By Ratul Shah, Head Of Product Marketing, Customer Data Solutions, SAP
When choosing between fueling growth and harnessing data, growth always wins. But research data from IDC suggest that medium-size businesses cannot afford to pick one over the other.
According to the IDC Info Snapshot, sponsored by SAP, “Business Reimagined: Competing More Effectively,” midsize companies are better positioned to face larger competitors over the long term when they leverage the power of their data in three key areas:
• The end-to-end customer journey
• Product innovation
• Operational excellence
By ensuring that data is accurate, integrated, and shareable, organizations can form a complete picture of customer preferences, behaviors, and intentions. Yet, there’s trouble brewing behind the scenes: an infrastructure of fragmented data, siloed applications, and disconnected interactions fails to support a personalized experience that inspires lasting customer loyalty and profitable growth.
Rethinking data for a hybrid environment
At the onset of the pandemic, the unexpected reality of lockdowns and remote working prompted businesses worldwide to accelerate their digital business initiatives. And, in most cases, this modern infrastructure is quickly becoming “a strong enabler in addressing employee, customer, supply chain and broad brand impact to position the enterprise to come out of the crisis stronger,” according to Gartner.
Although this flurry of change is beginning to settle down and businesses are growing more predictably, organizations are now managing a wide variety of siloed data scattered across a hybrid of cloud and on-premise data. And inevitably, they must decide whether to adopt integration and advanced analytics capabilities to work with each other as a single, seamless business model.
A lot of people think it’s just the biggest companies that can take advantage of advanced analytics capabilities such as machine learning. That’s absolutely not true. Midsize companies can tap into APIs or use software with built-in, advanced functionality to help compete just like the big giants.
Redesigning the digital backbone
Whenever I talk about the relationship between data and the customer journey, I always think about my shopping experiences with a favorite shoe retailer. Initially, I was attracted by its mission to manufacture environmentally friendly, carbon-neutral, and amazingly comfortable shoes. But what truly got my attention is how it manages every aspect of the customer relationship seamless.
For example, I recently ordered a new pair of green running shoes, then decided to complete my profile and opt-in to receive email communications from the brand. Like most retailers, the company sent me a promotion that’s perfect for avid runners like me: a monthly shoelace subscription. The idea that I no longer have to deal with the nuisance of searching for a pair of shoelaces that match my awesome green shoes was very appealing.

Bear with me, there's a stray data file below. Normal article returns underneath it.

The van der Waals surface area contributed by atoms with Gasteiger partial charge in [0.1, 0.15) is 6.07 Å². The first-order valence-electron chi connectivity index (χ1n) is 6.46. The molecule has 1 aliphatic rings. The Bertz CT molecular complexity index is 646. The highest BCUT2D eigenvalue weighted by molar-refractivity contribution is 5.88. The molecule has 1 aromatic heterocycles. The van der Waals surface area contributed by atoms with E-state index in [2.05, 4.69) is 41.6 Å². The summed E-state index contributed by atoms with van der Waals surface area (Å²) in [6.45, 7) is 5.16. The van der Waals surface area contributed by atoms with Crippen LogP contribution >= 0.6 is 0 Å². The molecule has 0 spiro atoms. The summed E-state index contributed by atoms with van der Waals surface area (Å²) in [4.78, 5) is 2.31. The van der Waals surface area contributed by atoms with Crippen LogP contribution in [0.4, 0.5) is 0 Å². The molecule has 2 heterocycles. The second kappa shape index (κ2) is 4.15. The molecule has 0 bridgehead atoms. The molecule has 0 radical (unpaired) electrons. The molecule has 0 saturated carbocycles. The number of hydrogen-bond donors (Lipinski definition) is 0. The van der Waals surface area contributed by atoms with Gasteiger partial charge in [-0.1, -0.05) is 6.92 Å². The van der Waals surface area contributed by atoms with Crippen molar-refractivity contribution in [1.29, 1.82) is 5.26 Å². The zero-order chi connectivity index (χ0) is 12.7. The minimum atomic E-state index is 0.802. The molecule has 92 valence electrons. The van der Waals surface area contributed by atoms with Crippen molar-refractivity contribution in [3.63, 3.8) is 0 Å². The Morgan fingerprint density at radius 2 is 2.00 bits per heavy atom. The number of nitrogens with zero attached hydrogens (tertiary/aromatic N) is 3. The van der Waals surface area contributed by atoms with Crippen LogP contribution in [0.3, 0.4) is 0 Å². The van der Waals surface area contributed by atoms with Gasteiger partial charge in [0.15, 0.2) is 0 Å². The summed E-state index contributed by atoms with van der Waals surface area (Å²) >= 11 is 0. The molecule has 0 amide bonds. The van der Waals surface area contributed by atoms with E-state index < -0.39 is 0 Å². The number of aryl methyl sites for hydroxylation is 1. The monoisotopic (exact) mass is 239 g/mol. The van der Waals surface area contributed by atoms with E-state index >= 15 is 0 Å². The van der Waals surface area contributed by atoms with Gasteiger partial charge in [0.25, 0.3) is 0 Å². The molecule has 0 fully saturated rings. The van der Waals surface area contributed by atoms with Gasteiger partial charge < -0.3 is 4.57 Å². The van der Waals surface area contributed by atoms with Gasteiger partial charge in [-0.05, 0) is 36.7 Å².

And over time, that customer experience only gets better. Last week, I visited the site to find a personalized page designed to suit my needs and preferences. Somehow, the retailer knew that I would want a new shirt that matched my new shoes – and one for my daughter too – correctly using the data I gave them.
How did this retailer know which products would best match my needs and preferences without overstepping my personal privacy? They asked me and got my permission to use my data to better my experience. Now, it all comes back to its ability to integrate applications and analyze customer data from the perspective of every business area, including supply chain, sales, marketing, merchandising, product engineering, and finance.
But more importantly, the retailer can understand demand signals to help ensure its operations can keep up. It uses the commerce site and email communications to educate customers about how they can extend the life of their shoes. Furthermore, customers can now get even more value from their purchases while the business enjoys a more profitable and sustainable business model.
In this case, customer data is much more than just “customer information” to increase transactions. Understanding who the customer is and how they want to be treated is critical. The customer is in control, and brands need to understand that fact before using it to connect with their customers and look at different channel opportunities. Looking at how the retailer initially helps customers find shoes, it’s easy to see how they eventually expanded by going direct to consumer and creating new customers within my family too.
Reimagining competitiveness for a changing market
Midsize businesses must always keep an eye out for larger competitors. But an even more profound and imminent threat to their growth potential remains if their data and applications cannot support the kind of customer centricity that build brand trust.
By unifying their intelligence, companies can manage an influx of new disruptions and take a more purposeful and planned approach to growth. They can build more modern business models, processes, and supporting systems that help improve their customer experience game to keep existing customers satisfied, maximize the value of those relationships, and attract new customers to grow.
To learn more, read the IDC Info Snapshot, “Business Reimagined: Competing More Effectively,” sponsored by SAP, May 2021 | Doc. #US47676021.
And if you’d like to explore this topic further, join the on-demand webinar, sponsored by Intel and Google Cloud, to hear how midsize companies can compete more effectively, as part of our #ConnectGrowWin series.